It is what it is. So. That being the case: Sit. Avoid sitting. Avoid avoiding (sit). Avoid avoiding avoiding sitting (don't sit).

    Some people sit (to avoid other things).

    I'll wager that thinking about the sitting you are avoiding is a form of sitting itself albeit a remote form.
    I think this kind of thinking is a way I can soothe or excite myself--depending on what I am thinking of.

    I can take this thinking and go ahead and sit anyway--I can say to myself: avoid all you want for the next 15 minutes! and set a timer and sit down. I can give myself permission to continue avoiding, if that's how it is going to be, and I can also give myself permission to 'sit' if I want to after all.

    Sometimes I think it is the thought of sitting that gets me avoiding sitting, not the actual sitting of sitting.

    Apologies, Chet, for not making much sense here, but the situation you are describing isn't one that can be REASONed out of, Spock would tell you it isn't logical. This doesn't mean it doesn't have it's own mysterious logic to it.

    I haven't found a way through it--when I have had bouts of avoiding sitting, I just have had bouts of avoiding sitting...sometimes they've lasted a brief time, sometimes a longer time. Like breathing a short breath or a long breath I have just been aware that some bouts are brief and some are longer. I return when I return.

    Good luck to you, and to us all with this recurrent theme

  15. #15
    disastermouse
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    Re: Why do I avoid my practice?

    The original post was more an exclamation of wonderment over the situation than anything else, I think.

  16. #16
    Senior Member Heisoku's Avatar
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    Re: Why do I avoid my practice?

    I get what you are saying Chet.
    Maybe we are pushing up against our personal conditioning, the self in some form, when we feel this inertia.
    Like typing in a forum when I should be typing school reports :mrgreen:

  17. #17

    Re: Why do I avoid my practice?

    Quote Originally Posted by Stephanie
    Pick up Unlearning the Basics off of your bookshelf and read pages 51-52

    (I would quote it here for all to read but typing two pages of book text with an iPhone is an exercise in masochism I'd rather avoid...)
    Thanks for the recommendation Stephanie!! And it's on iBooks!!! woohoo (I notice the iBooks selection is growing in terms of Buddhist books... it was pretty sparse when I first got the app; it's still missing a lot but at least it has more than just TNH's stuff (not that TNH is bad but I like a variety). Realizing Genjokoan just came out (or at least I just noticed it the other day).

    In any case, back to Chet's point. I do the same damned thing! With everything... everything. Working out, eating right, zazen. It feels good when I'm doing it or did it, but it's easy to lose that consistency. I'm not offering advice because I just don't like doing that sort of thing; personally, I find that it's easier for me to get back into the swing of things if I don't focus so much on why the hell I'm not doing them. But like I said this is something I do; it doesn't always work.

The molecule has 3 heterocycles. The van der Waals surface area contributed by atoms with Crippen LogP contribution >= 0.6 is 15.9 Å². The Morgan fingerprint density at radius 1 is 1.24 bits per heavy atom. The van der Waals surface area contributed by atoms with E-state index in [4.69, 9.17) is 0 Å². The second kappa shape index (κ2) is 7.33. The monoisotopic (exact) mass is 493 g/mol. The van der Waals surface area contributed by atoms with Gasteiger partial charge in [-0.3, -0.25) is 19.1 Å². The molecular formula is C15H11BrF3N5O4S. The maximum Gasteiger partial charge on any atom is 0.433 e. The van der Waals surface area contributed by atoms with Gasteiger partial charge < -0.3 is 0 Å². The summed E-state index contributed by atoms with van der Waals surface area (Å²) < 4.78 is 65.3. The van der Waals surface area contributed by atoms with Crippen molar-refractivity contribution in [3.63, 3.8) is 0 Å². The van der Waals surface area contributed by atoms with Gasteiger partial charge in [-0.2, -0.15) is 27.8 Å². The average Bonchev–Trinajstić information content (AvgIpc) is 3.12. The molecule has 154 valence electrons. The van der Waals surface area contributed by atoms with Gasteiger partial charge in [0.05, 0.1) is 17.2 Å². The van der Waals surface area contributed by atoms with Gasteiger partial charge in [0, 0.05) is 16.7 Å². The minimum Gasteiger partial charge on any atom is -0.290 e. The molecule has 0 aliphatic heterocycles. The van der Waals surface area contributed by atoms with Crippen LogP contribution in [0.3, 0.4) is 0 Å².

Gassho,

    Risho

  18. #18
    Stephanie
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    Re: Why do I avoid my practice?

    This post has bothered me, and I find myself still wanting to say something about it.

    You avoid your practice because you live your life in a way that goes in the opposite direction of practice. I am not on a high horse, I struggle with the same "duality" in myself, between the wisdom seeker and the self-serving jerk/idiot/moron.

    Chet, you frustrate and fascinate me because you have this natural kindness in you that seems very pure when it comes out, but it's like you spend most of your waking hours fighting against it, and living in the most self-centered way possible. What do you think the outcome is going to be? That kensho you had when you were 19 doesn't mean shit. You are Number One at the center of your universe with all your strategies for how to escape anything frustrating. That is what you are doing with your mind for most of your waking day.

    Again, as much as I'm calling you out, I include myself in my indictment. I sit zazen and read my nice little Buddhist homilies before I go to bed, on the nights I even manage that, and then proceed into the next day with my blowtorch of vicious judgment on full blast and constantly thinking about how Me just hasn't gotten what it wants yet, and it's the fault of this or that so-and-so. Sheer ignorance just as the Buddha described it. And it's what you do too.

  19. #19
    disastermouse
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    Re: Why do I avoid my practice?

    Quote Originally Posted by Stephanie
    This post has bothered me, and I find myself still wanting to say something about it.

    You avoid your practice because you live your life in a way that goes in the opposite direction of practice. I am not on a high horse, I struggle with the same "duality" in myself, between the wisdom seeker and the self-serving jerk/idiot/moron.
    Really? My whole life, huh? The 4-5 12 hour shifts I do at work are purely self-centered? You really can't do my job if you're completely self-centered.